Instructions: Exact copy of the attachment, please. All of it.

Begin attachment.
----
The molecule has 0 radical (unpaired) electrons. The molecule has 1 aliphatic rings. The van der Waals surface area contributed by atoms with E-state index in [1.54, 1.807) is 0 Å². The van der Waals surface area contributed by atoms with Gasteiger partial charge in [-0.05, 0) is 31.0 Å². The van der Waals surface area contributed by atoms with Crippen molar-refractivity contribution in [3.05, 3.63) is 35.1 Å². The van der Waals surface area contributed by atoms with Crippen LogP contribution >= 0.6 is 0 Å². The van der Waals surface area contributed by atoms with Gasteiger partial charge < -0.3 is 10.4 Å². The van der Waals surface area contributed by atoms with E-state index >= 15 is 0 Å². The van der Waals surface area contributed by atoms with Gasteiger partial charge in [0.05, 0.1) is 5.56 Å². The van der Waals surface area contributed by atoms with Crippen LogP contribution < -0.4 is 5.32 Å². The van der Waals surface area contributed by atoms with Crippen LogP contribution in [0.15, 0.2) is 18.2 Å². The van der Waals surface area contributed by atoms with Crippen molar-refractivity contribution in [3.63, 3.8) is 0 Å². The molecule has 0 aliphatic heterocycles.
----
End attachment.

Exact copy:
The molecule has 0 radical (unpaired) electrons. The molecule has 1 aliphatic rings. The van der Waals surface area contributed by atoms with E-state index in [1.54, 1.807) is 0 Å². The van der Waals surface area contributed by atoms with Gasteiger partial charge in [-0.05, 0) is 31.0 Å². The van der Waals surface area contributed by atoms with Crippen molar-refractivity contribution in [3.05, 3.63) is 35.1 Å². The van der Waals surface area contributed by atoms with Crippen LogP contribution >= 0.6 is 0 Å². The van der Waals surface area contributed by atoms with Gasteiger partial charge < -0.3 is 10.4 Å². The van der Waals surface area contributed by atoms with E-state index >= 15 is 0 Å². The van der Waals surface area contributed by atoms with Gasteiger partial charge in [0.05, 0.1) is 5.56 Å². The van der Waals surface area contributed by atoms with Crippen LogP contribution < -0.4 is 5.32 Å². The van der Waals surface area contributed by atoms with Crippen LogP contribution in [0.15, 0.2) is 18.2 Å². The van der Waals surface area contributed by atoms with Crippen molar-refractivity contribution in [3.63, 3.8) is 0 Å². The molecule has 0 aliphatic heterocycles.